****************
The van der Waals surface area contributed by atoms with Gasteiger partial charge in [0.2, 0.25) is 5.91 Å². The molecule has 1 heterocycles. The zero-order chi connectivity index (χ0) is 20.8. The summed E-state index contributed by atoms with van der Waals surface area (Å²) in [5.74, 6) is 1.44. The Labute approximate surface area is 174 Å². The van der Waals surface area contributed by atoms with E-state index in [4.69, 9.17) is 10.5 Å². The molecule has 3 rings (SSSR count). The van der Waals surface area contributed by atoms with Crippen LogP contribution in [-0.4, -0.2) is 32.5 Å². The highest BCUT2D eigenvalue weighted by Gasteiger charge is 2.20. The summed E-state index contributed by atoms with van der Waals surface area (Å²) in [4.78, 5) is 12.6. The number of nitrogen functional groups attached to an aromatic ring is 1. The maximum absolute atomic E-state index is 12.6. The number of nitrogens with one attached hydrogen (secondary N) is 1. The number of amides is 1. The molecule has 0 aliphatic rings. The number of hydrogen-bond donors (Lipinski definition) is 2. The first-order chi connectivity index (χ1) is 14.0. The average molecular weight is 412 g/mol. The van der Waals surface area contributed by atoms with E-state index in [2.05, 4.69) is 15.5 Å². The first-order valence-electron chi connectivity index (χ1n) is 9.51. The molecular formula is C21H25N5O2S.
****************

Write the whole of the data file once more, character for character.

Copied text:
The van der Waals surface area contributed by atoms with Gasteiger partial charge in [0.2, 0.25) is 5.91 Å². The molecule has 1 heterocycles. The zero-order chi connectivity index (χ0) is 20.8. The summed E-state index contributed by atoms with van der Waals surface area (Å²) in [5.74, 6) is 1.44. The Labute approximate surface area is 174 Å². The van der Waals surface area contributed by atoms with E-state index in [4.69, 9.17) is 10.5 Å². The molecule has 3 rings (SSSR count). The van der Waals surface area contributed by atoms with Crippen LogP contribution in [-0.4, -0.2) is 32.5 Å². The highest BCUT2D eigenvalue weighted by Gasteiger charge is 2.20. The summed E-state index contributed by atoms with van der Waals surface area (Å²) in [4.78, 5) is 12.6. The number of nitrogen functional groups attached to an aromatic ring is 1. The maximum absolute atomic E-state index is 12.6. The number of nitrogens with one attached hydrogen (secondary N) is 1. The number of amides is 1. The molecule has 0 aliphatic rings. The number of hydrogen-bond donors (Lipinski definition) is 2. The first-order chi connectivity index (χ1) is 14.0. The average molecular weight is 412 g/mol. The van der Waals surface area contributed by atoms with E-state index in [2.05, 4.69) is 15.5 Å². The first-order valence-electron chi connectivity index (χ1n) is 9.51. The molecular formula is C21H25N5O2S.